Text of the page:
.Front Page


.Student Life


.Science & Environment

.Arts & Entertainment




.Outdoor Living

.People & Places

.Women's Life

.Military Matters





.About Us



all photos and story by Ku‘ulei Funn, staff writer

The 4th annual Spam Jam festival was held on Kalakaua Avenue on April 29, 2006. This year’s event will take place on April 28.

The event is one of the largest tributes to Spam in the world. Last year, eight local businesses helped to sponsor the event. The event was a fundraiser for the Hawai‘i Food Bank which receives a portion of the proceeds.

Spam may seem like a humble food, but in Hawai‘i it is sometimes called the “Hawaiian steak.” The canned luncheon meat is a popular staple. From loco moco’s to musubi, Spam is a popular island food. Hawai‘i consumes 6.7 million cans of spam yearly. This is more than any other state in the U.S.
Kalakaua Avenue was closed to traffic between Lewers Street and Royal Hawaiian Avenue. Stages for live entertainment were set up at each end of the event at the cross streets. Entertainers included Grammy-Award nominee Riatea Helm, Keahiwai, BET, and Miss Hawai‘i 1995, and Tracy Taguchi. KUCD-FM alternative and sister station KDNN-FM Hawaiian hosted the event and provided DJs as emcees for it.

“ Hawai‘i is the only place that would shut down a street for spam.” Said Maleko, a DJ for KUCD.
Guests from hotels along Kalakaua participated in the activities. Some of them had no idea that Hawai‘i paid such a tribute to the canned meat.

“ I would rather keep Spam a memory,” said one visitor, on vacation from California, who wanted to remain anonymous. “It’s been a long time,” he added reminiscing about his childhood.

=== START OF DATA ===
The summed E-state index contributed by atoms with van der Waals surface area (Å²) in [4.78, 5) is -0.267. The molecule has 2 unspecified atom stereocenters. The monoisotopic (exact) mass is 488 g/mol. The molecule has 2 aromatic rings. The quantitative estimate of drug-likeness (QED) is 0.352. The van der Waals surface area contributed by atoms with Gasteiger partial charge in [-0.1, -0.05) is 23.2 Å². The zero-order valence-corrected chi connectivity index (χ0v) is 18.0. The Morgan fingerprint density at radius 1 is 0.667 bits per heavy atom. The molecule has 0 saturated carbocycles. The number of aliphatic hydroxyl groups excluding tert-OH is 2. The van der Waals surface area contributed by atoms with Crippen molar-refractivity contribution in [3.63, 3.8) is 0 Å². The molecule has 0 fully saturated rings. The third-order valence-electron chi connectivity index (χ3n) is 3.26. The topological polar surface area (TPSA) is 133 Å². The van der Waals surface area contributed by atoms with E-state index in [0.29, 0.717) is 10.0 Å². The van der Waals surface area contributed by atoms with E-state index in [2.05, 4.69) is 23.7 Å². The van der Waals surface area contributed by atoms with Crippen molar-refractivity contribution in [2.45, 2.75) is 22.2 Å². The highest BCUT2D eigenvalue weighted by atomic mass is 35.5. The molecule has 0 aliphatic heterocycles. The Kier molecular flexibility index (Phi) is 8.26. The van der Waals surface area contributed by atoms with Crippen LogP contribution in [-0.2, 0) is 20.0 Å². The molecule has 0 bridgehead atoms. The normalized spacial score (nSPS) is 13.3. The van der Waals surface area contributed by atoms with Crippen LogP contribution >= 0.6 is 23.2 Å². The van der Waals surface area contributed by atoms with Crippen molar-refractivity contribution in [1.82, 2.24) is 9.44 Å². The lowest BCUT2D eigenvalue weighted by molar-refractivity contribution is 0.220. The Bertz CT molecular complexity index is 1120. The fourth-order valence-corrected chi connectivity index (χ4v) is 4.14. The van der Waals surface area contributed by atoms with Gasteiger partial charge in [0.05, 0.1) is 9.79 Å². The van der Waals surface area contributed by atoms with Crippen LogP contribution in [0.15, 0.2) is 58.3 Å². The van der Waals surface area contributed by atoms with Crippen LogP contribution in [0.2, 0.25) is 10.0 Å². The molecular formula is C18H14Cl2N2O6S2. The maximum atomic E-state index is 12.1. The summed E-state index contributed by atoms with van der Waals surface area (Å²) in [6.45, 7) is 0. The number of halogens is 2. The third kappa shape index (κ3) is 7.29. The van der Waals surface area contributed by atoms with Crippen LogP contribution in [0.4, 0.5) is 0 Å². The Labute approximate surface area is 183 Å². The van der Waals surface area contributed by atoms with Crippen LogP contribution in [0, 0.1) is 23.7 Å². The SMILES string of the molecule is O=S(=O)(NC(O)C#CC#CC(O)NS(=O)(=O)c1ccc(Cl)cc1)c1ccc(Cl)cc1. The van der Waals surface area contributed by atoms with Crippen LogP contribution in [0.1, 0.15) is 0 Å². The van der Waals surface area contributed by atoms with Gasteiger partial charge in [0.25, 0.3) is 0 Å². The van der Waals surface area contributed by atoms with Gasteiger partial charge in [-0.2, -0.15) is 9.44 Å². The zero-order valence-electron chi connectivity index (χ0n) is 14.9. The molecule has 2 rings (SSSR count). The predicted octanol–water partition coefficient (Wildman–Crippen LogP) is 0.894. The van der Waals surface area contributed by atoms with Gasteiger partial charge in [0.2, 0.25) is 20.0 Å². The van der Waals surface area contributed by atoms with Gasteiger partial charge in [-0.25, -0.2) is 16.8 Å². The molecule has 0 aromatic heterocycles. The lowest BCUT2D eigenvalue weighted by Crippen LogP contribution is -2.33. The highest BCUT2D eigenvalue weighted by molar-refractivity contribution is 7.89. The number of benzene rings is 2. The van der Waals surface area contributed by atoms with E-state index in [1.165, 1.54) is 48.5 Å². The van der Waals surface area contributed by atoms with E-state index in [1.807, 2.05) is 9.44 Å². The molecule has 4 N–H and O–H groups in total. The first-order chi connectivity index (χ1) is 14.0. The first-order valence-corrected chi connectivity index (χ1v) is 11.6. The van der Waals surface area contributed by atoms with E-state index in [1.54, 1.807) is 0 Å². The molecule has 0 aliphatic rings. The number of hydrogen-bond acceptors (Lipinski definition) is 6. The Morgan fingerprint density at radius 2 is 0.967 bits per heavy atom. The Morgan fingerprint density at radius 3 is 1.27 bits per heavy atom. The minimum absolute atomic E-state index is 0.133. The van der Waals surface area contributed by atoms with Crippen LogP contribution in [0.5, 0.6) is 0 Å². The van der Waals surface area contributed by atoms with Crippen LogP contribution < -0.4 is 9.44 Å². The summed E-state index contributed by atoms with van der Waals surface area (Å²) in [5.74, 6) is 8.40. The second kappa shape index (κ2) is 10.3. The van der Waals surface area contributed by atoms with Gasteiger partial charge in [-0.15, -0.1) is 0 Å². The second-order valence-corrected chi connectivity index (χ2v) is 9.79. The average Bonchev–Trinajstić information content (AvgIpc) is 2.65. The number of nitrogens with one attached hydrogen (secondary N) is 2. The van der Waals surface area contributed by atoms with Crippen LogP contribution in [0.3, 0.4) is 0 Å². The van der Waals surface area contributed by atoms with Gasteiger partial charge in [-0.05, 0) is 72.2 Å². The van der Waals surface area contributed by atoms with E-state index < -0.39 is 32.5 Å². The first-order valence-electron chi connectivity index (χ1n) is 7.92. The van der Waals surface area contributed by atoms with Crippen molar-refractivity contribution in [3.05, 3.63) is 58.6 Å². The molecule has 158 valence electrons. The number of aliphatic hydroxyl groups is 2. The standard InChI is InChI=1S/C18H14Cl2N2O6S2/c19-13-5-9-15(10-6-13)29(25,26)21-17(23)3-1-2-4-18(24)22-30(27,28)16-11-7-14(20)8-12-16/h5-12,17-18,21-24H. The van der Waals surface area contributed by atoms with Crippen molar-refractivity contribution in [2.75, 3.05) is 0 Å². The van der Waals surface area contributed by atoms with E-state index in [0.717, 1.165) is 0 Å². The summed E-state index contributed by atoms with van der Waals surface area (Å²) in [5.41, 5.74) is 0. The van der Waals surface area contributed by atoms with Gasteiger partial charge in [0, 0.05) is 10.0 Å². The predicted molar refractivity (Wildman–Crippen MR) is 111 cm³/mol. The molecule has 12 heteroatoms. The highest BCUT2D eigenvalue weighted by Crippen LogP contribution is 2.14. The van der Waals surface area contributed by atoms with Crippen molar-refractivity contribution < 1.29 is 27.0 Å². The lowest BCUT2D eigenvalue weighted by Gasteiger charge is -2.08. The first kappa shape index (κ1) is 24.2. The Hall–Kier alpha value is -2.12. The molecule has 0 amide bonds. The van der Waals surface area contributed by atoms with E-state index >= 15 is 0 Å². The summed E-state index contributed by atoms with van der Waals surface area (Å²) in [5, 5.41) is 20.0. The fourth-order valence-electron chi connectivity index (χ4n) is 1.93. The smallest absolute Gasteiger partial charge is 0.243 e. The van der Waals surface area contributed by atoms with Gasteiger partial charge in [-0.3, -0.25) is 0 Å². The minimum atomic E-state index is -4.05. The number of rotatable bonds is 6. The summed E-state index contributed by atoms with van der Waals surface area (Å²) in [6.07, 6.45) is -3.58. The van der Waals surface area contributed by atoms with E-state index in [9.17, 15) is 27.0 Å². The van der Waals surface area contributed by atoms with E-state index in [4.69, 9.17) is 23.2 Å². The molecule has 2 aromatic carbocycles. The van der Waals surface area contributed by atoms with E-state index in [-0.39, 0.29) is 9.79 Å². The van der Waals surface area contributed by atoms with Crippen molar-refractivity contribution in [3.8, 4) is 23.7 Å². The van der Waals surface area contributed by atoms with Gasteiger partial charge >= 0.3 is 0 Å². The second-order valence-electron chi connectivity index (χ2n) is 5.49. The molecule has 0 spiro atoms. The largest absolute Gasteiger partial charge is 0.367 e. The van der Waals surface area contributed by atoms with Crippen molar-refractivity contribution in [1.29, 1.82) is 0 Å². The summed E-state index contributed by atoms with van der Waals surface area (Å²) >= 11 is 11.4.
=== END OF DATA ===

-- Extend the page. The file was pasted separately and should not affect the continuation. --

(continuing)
Spam wasn’t the only food served at the event. Garlic shrimp, local plate lunches, and other island favorites were also available.

The street was lined with tents from eight different restaurants, each offering a unique dish made from Spam, including Spam tacos to Spam Gau Gee. Participating restaurants included Canoes at the Ilikai, Sam Choy’s Restaurant, Dave & Busters, Shanghai Bistro, K’s Restaurant, Coconut Willy’s,Three Star Catering, and Time 2 Grind.

“ I like Spam hot and spicy with scrambled eggs and rice,” said Kealoha Arelliano, a volunteer for the event.

The variety of Spam would please any Spam lover, but not all the spectators were fond of Spam.
“ I don’t eat processed meat,” said Jacqueline Hanson, 28, a bartender at the Aloha Lounge in the Outrigger Reef hotel. “I don’t like Spam.”

The Spam Jam also included a variety of vendors selling Spam merchandise. Spam lovers could find nearly anything made of Spam, from t-shirts to slippers. And there were other vendors selling non-Spam goods such as airbrush tattoos and colorful glass icicles. Sassy magazine sold vivid flower pens and hemp chokers and bracelets.

Every year Spam Jam seeks two enthusiastic Spam lovers to be Mr. and Mrs. Spam Hawai‘i. Contestants must profess their passion for the canned meat in a 200-word essay, include a photo, and send it, with one or more cans of Spam, to Clear Channel Communications, which crowns the winners at the event. Prizes include $1,000 cash, and a year’s supply of Spam.


· In the U.S. alone, 3.8 cans of Spam “are consumed every second”(assuming SPAM is eaten 24 hours a day).

· Hawai‘i eats an average of four cans of SPAM per person per year, more than in any other place on earth.

· SPAM is sold in over 99% of U.S. grocery stores.

· Over 60 million people in the U.S. eat SPAM.

· Over 141 million cans of SPAM are sold worldwide each year.

For more Spam Facts go to http://www.cusd.claremont.edu/.


Kupuna share their lovely hula hands with the audience to kick off the event.

Volunteers from the Hawai‘i Food Bank are proud to be helping the community.

Keahiwai drew a crowd as they sang their easy-going lyrics with mellow voices.

Sassy magazine got a lot of attention from street shoppers.

The Spam King shows off his Spam robe and Spam Bling.

A brave man getting an airbrush tatoo. “It hurts!” he said jokingly.



Kalamalama, the HPU Student Newspaper. All rights reserved.

Web site designed by Robin Hansson.and maintained by Christina Failma

Web Counter

Untitled Document